From now until the 2017 NFL Draft takes place, we hope to showcase as many prospects as possible and examine both their strengths and weaknesses. Most of these profiles will feature individuals that the Pittsburgh Steelers are likely to have an interest in, while a few others will be top-ranked players. If there is a player you would like us to analyze, let us know in the comments below.
Justin Evans/Texas A&M S – 6’ 199 lbs.
– Plays the ball as well as a receiver would aka catching it at highest point, skying above other players with soft hands.
– Likes to mix it up physically and doesn’t shy away from contact.
– My ball mentality”
– Solid wrap up tackler, when he takes the time to get in front of the ball carrier.
– Usually plays about eight yards off the line of scrimmage, but can play tight near the goal line and short yardage situations.
– Very athletic, good center of gravity, and can reverse directions well while tracking the ball.
– Huge range, closes quickly finding the ball, rarely gets called for pass interference as he always is playing the pigskin.
– Strong kickoff returner, which can save a roster spot
– Can get overly aggressive making a play on the ball, taking bad angle gambles
– Focuses well on the receiver or the ball, but has issues concentrating on both
– Smaller athlete for his physical style of play
– Leaves his feet too often trying to make the tackle
– Doesn’t disengage quickly from blockers
– Lack of power needed to bring down bigger ball carriers in 1 on 1 situations
– Excellent pitcher, receiver, and defensive back in high school
– Played his freshman and sophomore football seasons at Mississippi Gulf Coast Community College
– Finished with 185 career solo tackles, 29 passes defended, 11 interceptions with 2 returned for touchdowns, 17 kickoff returns for 474 yards (27.9 yard average)
– Playing in the NFL was a lifelong dream for him
With the ball just outside the 5 yard line, the defensive back walks up close to the line of scrimmage like a linebacker. Evans reads the blockers, fills the hole, meeting #34, wrapping him up while driving him back and prevents a first down conversion.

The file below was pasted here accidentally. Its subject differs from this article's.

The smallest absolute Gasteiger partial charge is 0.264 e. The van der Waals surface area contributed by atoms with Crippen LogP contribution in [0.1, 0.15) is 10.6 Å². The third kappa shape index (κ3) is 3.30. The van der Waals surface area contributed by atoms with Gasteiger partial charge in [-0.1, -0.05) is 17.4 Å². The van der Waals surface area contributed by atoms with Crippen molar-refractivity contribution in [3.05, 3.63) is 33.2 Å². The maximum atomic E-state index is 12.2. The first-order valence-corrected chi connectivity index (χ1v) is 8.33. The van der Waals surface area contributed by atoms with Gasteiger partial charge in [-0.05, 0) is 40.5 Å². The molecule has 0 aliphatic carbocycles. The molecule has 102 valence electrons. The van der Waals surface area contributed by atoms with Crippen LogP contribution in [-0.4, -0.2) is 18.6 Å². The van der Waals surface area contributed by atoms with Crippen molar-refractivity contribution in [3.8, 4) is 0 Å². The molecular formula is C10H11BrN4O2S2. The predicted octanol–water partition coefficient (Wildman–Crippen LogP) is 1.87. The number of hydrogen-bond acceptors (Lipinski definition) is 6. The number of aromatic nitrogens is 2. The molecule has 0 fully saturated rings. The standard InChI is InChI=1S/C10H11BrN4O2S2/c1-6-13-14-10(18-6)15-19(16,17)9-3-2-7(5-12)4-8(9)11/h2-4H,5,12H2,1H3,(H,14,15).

Evans lines up 13 yards away from the ball on the strong side. He quickly reads the signal caller’s eyes, identifies the target #82, and flies immediately towards the intended target. The safety arrives just as the ball does, striking the receiver with his shoulder pads; this hard hit bags the wideout, but also shakes up Evans in the process.
The safety lines up 10 yards across from the inside on-line receiver. Evans drops back into zone at the snap of the ball. He sees the ball get tipped by the UCLA wideout, tracks the ricocheted pigskin while contorting his body to make the interception in the redzone, preventing a scoring opportunity for the Bruins.
Evans lines up 8 yards from the line. Watches the quarterback’s eyes light up as the wingback runs his route into the flat. The athletic safety breaks quickly into the flat stopping the wingback for a short gain.
The defender is quite reckless at times in pursuit of the ball, sometimes even outright ignoring the intended target. The former Aggie safety has great ball skills, but gambles a bit too much for my taste. Unlike when Steeler great Troy Polamalu took chances, Evans doesn’t have the elite athletic skills to recover from his mistakes. If he can improve his tackling, the young man could be one of the better safeties in the league. Being more of a free safety than a strong safety might hurt his chances of becoming a Steeler, especially with his Day Two price tag. His versatility to also return kickoffs could make him a very exciting player to watch.
Projection: Second day (2nd or 3rd rounder)
Games Watched: vs. UCLA, vs. Tennessee, @ Alabama, vs. LSU